Demonstrations over Freddie Gray's death have also spread to other cities. Hundreds of people turned out in New York Wednesday evening. Police said they arrested at least 60, mostly for disorderly conduct. Ferguson, Missouri, where Michael Brown died last summer, also saw a second night of protests and some looting.

    And in Milwaukee, relatives of Dontre Hamilton marched in his memory this afternoon. He was killed one year ago, by a police officer who shot him 14 times. The officer was fired over the incident.

  • GWEN IFILL:

    In Nepal, fleeting glimmers of good news emerged today from the earthquake devastation. In Kathmandu, a 23-year-old woman was pulled from the rubble where she'd been trapped five days. Hours earlier, a teen-age boy was rescued.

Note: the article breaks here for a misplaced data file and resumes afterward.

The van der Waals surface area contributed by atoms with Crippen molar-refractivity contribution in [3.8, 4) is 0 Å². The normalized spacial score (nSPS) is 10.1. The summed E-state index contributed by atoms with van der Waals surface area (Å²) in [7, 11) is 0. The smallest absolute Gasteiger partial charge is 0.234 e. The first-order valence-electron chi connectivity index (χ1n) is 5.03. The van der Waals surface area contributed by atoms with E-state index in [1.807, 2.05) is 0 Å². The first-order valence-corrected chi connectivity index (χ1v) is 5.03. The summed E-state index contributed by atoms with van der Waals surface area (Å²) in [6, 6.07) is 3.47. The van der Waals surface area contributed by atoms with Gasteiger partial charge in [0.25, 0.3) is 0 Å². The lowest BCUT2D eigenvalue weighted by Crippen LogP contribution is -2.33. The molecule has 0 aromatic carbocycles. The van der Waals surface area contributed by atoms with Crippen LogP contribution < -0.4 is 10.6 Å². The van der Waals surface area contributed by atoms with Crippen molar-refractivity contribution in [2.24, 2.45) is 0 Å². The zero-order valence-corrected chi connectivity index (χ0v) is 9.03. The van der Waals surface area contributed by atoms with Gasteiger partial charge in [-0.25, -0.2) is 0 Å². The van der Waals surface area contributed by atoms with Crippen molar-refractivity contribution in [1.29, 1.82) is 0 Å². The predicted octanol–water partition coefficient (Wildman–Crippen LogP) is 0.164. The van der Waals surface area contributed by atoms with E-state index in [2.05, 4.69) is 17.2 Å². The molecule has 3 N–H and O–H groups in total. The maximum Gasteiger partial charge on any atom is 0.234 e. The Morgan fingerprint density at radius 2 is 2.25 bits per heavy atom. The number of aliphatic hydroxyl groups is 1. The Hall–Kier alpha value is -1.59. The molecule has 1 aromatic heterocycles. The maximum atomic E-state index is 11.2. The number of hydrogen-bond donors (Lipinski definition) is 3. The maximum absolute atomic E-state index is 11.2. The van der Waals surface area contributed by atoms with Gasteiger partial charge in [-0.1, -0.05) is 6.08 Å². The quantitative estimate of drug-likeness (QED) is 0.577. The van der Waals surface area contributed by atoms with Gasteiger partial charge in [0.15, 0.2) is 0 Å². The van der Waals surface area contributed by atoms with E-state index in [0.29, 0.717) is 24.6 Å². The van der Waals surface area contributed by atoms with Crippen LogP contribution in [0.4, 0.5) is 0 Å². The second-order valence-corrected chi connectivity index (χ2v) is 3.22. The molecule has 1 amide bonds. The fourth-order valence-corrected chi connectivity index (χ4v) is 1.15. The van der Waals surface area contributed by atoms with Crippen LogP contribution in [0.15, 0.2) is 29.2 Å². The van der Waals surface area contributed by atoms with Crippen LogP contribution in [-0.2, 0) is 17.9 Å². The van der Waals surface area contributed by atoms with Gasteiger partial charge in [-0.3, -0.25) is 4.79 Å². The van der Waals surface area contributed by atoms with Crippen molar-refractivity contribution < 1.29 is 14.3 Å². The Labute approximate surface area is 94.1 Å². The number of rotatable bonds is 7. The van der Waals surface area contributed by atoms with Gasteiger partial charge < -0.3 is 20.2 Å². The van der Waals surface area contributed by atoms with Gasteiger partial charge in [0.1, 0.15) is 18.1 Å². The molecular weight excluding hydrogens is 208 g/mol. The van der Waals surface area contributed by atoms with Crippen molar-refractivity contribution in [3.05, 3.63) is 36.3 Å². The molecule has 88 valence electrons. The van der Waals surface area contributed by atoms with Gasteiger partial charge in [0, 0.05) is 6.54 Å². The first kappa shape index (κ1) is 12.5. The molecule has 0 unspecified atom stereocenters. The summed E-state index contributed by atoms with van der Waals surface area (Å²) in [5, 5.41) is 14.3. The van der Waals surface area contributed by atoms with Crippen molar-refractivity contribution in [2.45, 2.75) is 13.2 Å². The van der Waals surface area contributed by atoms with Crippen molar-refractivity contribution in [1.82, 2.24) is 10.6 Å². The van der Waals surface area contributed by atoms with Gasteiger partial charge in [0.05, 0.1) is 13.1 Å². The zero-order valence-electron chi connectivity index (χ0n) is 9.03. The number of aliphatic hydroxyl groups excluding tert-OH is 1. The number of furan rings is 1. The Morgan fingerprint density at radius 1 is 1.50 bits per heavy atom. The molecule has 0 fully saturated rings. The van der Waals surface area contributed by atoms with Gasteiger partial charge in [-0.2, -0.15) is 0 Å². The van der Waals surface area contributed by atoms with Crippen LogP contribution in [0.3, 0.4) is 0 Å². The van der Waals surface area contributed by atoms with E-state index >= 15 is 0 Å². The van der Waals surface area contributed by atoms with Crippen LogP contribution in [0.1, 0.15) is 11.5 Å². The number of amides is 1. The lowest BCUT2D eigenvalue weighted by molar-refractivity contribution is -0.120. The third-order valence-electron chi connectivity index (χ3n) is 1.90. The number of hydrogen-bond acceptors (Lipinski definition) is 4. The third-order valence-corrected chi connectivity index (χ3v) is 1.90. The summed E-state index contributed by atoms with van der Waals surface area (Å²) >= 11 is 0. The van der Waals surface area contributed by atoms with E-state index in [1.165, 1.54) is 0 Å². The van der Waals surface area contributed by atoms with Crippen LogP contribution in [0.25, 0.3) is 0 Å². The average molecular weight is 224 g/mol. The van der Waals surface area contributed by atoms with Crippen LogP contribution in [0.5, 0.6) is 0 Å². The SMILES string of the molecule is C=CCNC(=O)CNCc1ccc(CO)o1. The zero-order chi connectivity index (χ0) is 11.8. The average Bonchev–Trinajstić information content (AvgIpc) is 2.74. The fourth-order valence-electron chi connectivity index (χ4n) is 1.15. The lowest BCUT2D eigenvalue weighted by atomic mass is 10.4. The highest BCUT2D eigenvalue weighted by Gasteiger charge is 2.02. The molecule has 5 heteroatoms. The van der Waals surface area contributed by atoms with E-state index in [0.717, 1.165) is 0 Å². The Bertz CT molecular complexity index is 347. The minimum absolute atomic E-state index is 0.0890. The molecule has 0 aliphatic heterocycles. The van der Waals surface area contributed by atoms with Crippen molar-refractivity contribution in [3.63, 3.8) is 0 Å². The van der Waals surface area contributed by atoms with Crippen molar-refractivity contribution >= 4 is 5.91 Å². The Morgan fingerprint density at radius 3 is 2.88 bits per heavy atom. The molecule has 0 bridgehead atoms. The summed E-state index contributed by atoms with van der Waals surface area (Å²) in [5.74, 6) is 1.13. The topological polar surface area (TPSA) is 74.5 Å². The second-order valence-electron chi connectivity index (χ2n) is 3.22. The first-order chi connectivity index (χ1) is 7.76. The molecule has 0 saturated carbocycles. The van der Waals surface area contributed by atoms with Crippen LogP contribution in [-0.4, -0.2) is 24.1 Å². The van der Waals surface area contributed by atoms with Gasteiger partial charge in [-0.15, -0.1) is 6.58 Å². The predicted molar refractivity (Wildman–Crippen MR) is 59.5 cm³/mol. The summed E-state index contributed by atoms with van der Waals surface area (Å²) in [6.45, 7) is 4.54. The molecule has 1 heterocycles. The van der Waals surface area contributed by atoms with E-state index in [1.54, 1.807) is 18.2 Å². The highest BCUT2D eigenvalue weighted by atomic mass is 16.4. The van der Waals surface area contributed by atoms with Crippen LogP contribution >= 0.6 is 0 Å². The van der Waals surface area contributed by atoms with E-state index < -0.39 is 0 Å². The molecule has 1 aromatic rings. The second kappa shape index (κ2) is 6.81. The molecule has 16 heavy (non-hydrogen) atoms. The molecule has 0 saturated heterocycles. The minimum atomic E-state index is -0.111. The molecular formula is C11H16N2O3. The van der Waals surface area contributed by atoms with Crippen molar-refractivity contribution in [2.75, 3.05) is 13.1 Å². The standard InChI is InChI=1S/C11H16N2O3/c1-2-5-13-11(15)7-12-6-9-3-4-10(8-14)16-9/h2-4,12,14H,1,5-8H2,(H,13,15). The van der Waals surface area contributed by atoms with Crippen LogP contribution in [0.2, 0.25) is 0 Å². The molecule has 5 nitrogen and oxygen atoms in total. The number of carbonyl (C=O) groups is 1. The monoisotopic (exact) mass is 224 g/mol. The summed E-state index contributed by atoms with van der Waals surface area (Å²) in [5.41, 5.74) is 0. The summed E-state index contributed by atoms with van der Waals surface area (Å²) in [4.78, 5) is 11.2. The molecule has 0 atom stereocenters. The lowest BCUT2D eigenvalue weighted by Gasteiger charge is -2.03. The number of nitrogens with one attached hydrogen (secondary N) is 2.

Jonathan Rugman of Independent Television News has that story.

  • JONATHAN RUGMAN, ITN:

    Filmed from the air, these are the ruins of a seven-story hotel. Nepalese police, backed up by American experts, have been digging for five hours after a voice was heard crying out from below.

  • MAN:

    He's trapped by a piece of corrugated roofing material that's on him. He's in a void. He's got space. He's free enough. He doesn't have any weight on him.

  • JONATHAN RUGMAN:

    Eventually, a 15-year-old boy emerges, conscious but frightened of so much noise and sudden daylight. His name is Pemba Tamang, and he's been trapped beneath the rubble for five days.

    And suddenly a country mourning thousands of dead has a story to celebrate and a new hero in the policeman who crawled into a gap to reach the boy who was hiding behind a motorbike in a precious pocket of air.

    In an Israeli army field hospital, the boy is eating food from a tin can but physically unscathed.

  • PEMBA TAMANG (through interpreter):

    I just slept and I found some butter, and that is what I ate. And there was some wet paper that I squeezed to get water.

  • JONATHAN RUGMAN: